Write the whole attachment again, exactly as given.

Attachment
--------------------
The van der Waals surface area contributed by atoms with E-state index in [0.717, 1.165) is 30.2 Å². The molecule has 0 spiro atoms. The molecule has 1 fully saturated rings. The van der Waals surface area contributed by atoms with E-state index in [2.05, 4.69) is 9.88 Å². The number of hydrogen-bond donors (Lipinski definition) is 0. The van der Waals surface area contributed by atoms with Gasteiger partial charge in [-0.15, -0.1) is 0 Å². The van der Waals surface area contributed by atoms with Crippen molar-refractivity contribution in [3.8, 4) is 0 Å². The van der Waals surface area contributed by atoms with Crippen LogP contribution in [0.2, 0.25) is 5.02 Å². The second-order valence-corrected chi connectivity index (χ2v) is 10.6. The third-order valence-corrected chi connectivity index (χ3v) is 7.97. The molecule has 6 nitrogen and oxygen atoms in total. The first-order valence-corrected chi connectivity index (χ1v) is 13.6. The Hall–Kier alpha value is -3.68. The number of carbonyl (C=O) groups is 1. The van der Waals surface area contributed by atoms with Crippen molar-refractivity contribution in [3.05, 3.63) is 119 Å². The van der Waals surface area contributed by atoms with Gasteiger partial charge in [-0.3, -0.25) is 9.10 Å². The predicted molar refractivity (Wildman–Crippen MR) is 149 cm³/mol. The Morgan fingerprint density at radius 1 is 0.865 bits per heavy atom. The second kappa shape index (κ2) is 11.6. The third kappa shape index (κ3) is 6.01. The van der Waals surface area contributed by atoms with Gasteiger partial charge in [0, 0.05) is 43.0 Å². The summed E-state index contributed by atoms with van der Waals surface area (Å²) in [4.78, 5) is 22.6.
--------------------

The van der Waals surface area contributed by atoms with E-state index in [0.717, 1.165) is 30.2 Å². The molecule has 0 spiro atoms. The molecule has 1 fully saturated rings. The van der Waals surface area contributed by atoms with E-state index in [2.05, 4.69) is 9.88 Å². The number of hydrogen-bond donors (Lipinski definition) is 0. The van der Waals surface area contributed by atoms with Gasteiger partial charge in [-0.15, -0.1) is 0 Å². The van der Waals surface area contributed by atoms with Crippen molar-refractivity contribution in [3.8, 4) is 0 Å². The van der Waals surface area contributed by atoms with Crippen LogP contribution in [0.2, 0.25) is 5.02 Å². The second-order valence-corrected chi connectivity index (χ2v) is 10.6. The third-order valence-corrected chi connectivity index (χ3v) is 7.97. The molecule has 6 nitrogen and oxygen atoms in total. The first-order valence-corrected chi connectivity index (χ1v) is 13.6. The Hall–Kier alpha value is -3.68. The number of carbonyl (C=O) groups is 1. The van der Waals surface area contributed by atoms with Crippen molar-refractivity contribution in [3.05, 3.63) is 119 Å². The van der Waals surface area contributed by atoms with Gasteiger partial charge in [-0.3, -0.25) is 9.10 Å². The predicted molar refractivity (Wildman–Crippen MR) is 149 cm³/mol. The Morgan fingerprint density at radius 1 is 0.865 bits per heavy atom. The second kappa shape index (κ2) is 11.6. The third kappa shape index (κ3) is 6.01. The van der Waals surface area contributed by atoms with Gasteiger partial charge in [0, 0.05) is 43.0 Å². The summed E-state index contributed by atoms with van der Waals surface area (Å²) in [4.78, 5) is 22.6.